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Can Objective Measurements Improve Treatment Outcomes in Parkinson’s Disease?

Magazine article
Authors Filip Bergquist
Malcolm Horne
Published in European Neurological Review
Volume 9
Issue 1
Pages 27-30
ISSN 1758-3837
Publication year 2014
Published at Institute of Neuroscience and Physiology, Department of Pharmacology
Pages 27-30
Language en
Keywords Parkinson's disease, bradykinesia, dyskinesia, fluctuations, measurement, treatment, scales, accelerometry, outcomes, compliance
Subject categories Clinical Medicine, Neurology


Many examples in medicine show that therapies are most effective when measurement is used to guide their implementation, dose and effects. There are effective symptomatic therapies for the motor symptoms of Parkinson’s disease, which improve quality of life and have a health economic justification for their subsidisation. As measurement should lead to more effective deployment of these therapies, even in a percentage of cases, then costs of therapy would be reduced and by that percentage. We conclude that there is a clear need for continuous objective measures of dyskinesia and bradykinesia while patients go about their normal daily activities. The benefit of measurement would be greatest if these measures were directed at treating fluctuations.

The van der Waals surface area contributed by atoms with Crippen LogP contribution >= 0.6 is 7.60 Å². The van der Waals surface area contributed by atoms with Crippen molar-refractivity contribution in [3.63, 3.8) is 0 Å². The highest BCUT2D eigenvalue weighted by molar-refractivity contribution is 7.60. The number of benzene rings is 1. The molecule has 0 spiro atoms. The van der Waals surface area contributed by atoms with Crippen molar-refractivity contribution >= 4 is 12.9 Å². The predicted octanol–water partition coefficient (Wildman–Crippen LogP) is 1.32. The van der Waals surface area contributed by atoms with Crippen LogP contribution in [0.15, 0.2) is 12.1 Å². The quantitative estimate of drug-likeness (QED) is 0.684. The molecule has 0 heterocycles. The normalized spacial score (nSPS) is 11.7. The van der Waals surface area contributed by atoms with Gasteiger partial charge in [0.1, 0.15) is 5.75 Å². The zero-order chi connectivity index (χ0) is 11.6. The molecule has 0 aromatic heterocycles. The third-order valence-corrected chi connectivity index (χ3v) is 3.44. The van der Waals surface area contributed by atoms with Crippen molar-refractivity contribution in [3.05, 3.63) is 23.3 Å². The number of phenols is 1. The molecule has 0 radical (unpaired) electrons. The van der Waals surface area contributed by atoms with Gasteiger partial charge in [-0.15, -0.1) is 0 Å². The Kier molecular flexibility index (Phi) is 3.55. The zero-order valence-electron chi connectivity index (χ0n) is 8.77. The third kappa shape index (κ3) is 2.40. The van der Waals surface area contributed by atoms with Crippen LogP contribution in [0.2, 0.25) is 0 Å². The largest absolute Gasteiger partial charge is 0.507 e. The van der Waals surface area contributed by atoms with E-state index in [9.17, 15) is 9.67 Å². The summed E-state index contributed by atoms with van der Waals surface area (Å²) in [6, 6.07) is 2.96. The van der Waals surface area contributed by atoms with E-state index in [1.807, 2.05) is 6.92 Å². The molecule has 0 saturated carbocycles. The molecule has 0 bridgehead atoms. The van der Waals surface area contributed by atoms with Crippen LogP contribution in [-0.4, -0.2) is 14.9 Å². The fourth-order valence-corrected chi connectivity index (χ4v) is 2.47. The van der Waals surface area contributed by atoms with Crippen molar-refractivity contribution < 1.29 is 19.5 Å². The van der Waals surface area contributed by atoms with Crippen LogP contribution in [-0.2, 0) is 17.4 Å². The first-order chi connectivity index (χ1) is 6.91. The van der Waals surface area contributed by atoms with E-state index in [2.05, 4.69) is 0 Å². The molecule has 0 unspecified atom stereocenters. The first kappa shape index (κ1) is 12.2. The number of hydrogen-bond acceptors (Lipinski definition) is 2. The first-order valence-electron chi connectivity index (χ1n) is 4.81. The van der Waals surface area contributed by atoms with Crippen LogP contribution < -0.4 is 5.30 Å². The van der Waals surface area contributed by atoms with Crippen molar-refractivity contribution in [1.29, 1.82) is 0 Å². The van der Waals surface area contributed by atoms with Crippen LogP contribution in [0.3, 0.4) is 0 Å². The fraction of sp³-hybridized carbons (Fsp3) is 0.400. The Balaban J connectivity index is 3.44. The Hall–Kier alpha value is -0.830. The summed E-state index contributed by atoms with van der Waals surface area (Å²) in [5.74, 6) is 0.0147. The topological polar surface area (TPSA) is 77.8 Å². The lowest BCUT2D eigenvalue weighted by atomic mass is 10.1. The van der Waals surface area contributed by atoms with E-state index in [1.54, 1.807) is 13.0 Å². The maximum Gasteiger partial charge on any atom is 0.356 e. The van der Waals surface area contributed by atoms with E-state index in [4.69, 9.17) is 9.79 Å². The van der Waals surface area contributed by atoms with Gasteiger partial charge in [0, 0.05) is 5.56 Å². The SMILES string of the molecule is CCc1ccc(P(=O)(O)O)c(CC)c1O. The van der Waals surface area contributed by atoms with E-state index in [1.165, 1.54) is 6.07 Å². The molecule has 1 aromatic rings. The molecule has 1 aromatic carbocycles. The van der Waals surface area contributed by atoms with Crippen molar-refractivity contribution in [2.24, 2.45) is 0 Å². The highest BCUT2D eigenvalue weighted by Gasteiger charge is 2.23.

Page Manager: Webmaster|Last update: 9/11/2012

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